Howard made some comments after the New Orleans loss that was critical of some of his teammates' effort. Ryan Anderson, who had 11 points and three 3-pointers on Sunday despite a bruised calf muscle, said he had no problem with Howard demanding more from his teammates.

    ``Everyone just needs to hold everyone accountable and I'm not here to point any fingers,'' Anderson said. ``It starts with you and if you say something like that you have to play hard. Dwight has played hard and he'\s just looking for everybody else to back him up and come out with a ton of energy. That's all he's asking for and I don't think that's an insult or anything. That's the truth.''

  • Filling in for Nelson, Duhon played admirably and shot the ball better than at any point this season. And Duhon did so despite clutching at a left wrist that he sprained early in the game.

    A reluctant shooter last season in his first year with the Magic, Duhon made his first four shots of the first half.

    In the game, he made six of nine shots and two 3-pointers when Pacers' point guards went down to dig on Howard in the post. Duhon finished with 14 points and five assists, but also had four turnovers.


  • One of the biggest reasons behind the Magic's recent swoon has been the rash of turnovers plaguing the team.

    Orlando kicked the ball away 25 times in Monday's 56-point nightmare in Boston. They got the turnover issues under control on Tuesday and Thursday, but gave the ball away 23 times on Friday, resulting in 28 New Orleans' points.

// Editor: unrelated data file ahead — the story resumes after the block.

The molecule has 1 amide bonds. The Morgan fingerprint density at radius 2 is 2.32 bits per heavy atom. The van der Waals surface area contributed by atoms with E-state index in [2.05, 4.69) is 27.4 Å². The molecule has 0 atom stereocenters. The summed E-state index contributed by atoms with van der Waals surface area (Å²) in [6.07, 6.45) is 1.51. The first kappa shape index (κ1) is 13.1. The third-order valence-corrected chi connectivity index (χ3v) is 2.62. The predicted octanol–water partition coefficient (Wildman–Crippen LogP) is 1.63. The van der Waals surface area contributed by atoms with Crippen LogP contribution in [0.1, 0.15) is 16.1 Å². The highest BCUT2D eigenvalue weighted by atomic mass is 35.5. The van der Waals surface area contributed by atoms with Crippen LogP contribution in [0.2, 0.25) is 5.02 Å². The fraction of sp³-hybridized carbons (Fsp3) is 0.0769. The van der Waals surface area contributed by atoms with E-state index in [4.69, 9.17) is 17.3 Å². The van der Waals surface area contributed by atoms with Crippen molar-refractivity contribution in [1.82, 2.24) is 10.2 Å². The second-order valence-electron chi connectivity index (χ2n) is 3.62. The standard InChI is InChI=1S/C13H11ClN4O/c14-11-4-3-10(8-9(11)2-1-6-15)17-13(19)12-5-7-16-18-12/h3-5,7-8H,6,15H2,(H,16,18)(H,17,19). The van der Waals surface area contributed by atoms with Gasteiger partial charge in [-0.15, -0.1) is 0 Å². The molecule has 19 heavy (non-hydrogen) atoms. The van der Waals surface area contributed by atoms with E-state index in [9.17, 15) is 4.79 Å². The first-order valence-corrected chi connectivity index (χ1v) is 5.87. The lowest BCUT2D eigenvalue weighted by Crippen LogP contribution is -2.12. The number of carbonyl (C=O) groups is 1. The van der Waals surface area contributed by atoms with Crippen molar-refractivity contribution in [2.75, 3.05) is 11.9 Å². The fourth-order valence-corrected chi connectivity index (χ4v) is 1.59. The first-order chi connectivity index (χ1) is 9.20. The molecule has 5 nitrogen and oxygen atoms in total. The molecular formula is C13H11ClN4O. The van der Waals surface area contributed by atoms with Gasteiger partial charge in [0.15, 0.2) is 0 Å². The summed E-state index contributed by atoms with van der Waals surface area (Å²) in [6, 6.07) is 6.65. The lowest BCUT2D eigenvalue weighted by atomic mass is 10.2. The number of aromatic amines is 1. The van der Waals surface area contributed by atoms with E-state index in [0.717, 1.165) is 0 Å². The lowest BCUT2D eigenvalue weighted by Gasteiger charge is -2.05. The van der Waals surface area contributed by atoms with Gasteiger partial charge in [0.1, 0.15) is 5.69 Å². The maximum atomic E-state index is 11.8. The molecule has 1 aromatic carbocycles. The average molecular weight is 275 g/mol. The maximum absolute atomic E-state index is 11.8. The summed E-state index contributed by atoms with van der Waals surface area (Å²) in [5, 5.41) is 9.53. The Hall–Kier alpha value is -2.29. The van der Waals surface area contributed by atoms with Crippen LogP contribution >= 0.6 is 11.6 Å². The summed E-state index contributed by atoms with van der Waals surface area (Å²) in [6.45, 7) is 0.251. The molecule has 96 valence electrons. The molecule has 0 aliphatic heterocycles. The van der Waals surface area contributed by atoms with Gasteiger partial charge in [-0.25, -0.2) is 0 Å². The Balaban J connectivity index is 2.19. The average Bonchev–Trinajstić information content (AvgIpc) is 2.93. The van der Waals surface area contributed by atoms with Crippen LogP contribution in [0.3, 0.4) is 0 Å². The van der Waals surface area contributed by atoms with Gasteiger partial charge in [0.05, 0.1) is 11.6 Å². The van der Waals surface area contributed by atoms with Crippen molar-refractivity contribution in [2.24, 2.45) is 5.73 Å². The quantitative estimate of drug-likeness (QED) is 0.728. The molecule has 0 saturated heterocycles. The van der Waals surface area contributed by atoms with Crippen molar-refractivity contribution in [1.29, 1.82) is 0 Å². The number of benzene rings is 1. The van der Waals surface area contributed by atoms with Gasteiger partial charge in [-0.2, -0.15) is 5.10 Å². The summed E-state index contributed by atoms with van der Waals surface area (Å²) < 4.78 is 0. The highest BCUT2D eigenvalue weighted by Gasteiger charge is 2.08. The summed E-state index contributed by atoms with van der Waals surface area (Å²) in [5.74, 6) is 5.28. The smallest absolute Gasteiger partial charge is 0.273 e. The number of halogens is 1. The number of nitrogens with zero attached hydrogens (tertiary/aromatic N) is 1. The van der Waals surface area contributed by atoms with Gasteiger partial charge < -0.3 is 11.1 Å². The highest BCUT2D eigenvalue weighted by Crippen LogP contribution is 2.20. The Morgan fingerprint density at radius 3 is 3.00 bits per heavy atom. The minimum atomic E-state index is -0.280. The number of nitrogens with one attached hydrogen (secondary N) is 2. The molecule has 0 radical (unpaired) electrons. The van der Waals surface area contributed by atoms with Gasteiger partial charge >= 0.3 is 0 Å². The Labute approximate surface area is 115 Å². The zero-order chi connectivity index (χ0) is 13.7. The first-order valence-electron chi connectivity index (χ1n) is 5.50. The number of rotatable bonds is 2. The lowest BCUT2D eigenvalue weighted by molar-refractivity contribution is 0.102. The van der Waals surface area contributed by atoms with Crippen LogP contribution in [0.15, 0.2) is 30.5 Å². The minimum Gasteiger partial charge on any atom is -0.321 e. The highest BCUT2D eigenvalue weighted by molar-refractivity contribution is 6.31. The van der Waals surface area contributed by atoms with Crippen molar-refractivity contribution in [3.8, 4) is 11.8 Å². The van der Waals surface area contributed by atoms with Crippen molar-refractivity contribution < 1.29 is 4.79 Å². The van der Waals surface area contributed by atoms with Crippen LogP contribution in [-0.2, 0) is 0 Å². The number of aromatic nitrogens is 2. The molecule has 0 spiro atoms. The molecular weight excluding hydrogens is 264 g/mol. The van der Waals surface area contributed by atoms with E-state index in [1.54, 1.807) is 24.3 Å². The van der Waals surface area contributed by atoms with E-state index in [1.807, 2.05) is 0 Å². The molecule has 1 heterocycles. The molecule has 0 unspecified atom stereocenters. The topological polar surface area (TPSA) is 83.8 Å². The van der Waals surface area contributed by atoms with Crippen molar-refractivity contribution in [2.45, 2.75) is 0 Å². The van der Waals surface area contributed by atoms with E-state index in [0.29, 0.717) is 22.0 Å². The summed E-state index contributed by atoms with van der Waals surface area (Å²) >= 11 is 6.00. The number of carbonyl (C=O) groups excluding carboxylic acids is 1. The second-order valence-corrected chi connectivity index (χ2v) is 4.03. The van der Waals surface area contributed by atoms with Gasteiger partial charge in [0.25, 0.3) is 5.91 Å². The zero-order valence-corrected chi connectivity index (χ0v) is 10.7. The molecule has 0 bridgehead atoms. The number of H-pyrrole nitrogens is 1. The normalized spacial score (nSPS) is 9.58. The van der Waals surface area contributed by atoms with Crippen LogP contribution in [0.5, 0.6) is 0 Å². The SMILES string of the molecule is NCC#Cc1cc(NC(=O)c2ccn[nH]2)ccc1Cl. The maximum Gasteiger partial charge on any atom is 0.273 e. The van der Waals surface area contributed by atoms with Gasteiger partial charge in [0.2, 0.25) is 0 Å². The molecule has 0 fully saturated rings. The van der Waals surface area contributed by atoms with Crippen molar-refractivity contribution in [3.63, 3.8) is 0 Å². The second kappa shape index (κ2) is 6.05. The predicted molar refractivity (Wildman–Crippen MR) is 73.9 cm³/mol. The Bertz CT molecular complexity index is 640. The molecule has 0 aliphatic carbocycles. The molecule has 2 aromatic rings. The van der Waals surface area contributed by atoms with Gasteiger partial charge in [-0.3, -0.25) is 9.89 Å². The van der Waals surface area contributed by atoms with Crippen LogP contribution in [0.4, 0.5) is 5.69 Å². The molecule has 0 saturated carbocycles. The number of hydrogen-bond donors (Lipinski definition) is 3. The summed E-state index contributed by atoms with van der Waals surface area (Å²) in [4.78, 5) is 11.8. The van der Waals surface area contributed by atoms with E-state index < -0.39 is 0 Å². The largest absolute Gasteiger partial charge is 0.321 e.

The Magic struggled mightily taking care of the ball early on Sunday, giving the ball away 11 times in the first quarter and 14 times in the game's first 17 minutes. Overall, the Magic had 19 turnovers on Sunday resulting in 21 points for Indiana.

    But when the Magic took care of the ball -- they didn't have a turnover in the final 7:25 of the first half -- they used a dominant 18-2 run to storm to a 51-48 lead by halftime.

    ``In that stretch we were moving the ball, taking good shots, had a ton of energy and were playing really well on both ends of the floor,'' Anderson said. ``That's how we can play. We can be a tough team to guard.''


  • After seeing the way Boston rookie guard Avery Bradley disrupted the Magic's offensive flow with ball pressure, foes are attacking the Magic's guards bringing the ball up the floor.

    Duhon was stripped twice near midcourt, leading to Indiana run-out baskets. And Orlando is having to use Hedo Turkoglu to handle the ball and that's taking away from his abilities to make plays.

    ``I'm sure we'll see that (Monday night) against (Philadelphia's) Jrue Holiday,'' Van Gundy said. ``We've got to handle it better. It's the NBA and we've got to get the ball up the court.''

  • Orlando's Glen ``Big Baby'' Davis, all 290 pounds of him, dove over the court side scorer's table and into press row in the third quarter while chasing a loose ball.

    Davis knocked Indiana TV analyst Quinn Buckner over, flattened two stats monitors and rearranged two table. Fortunately, no sports writers were injured in the process, namely yours truly.

  • The final word comes from Redick, the Magic's most reflective player: ``I don't know where to start (with fixing this skid). It's a lot of things, not just one thing. I wish I could pinpoint one thing. I wish there was an algebraic equation and I had a final answer, but there isn't one.''

John Denton writes for John has covered the Magic since 1997 and recently authored ``All You Can Be’’ with Magic center Dwight Howard. E-mail John at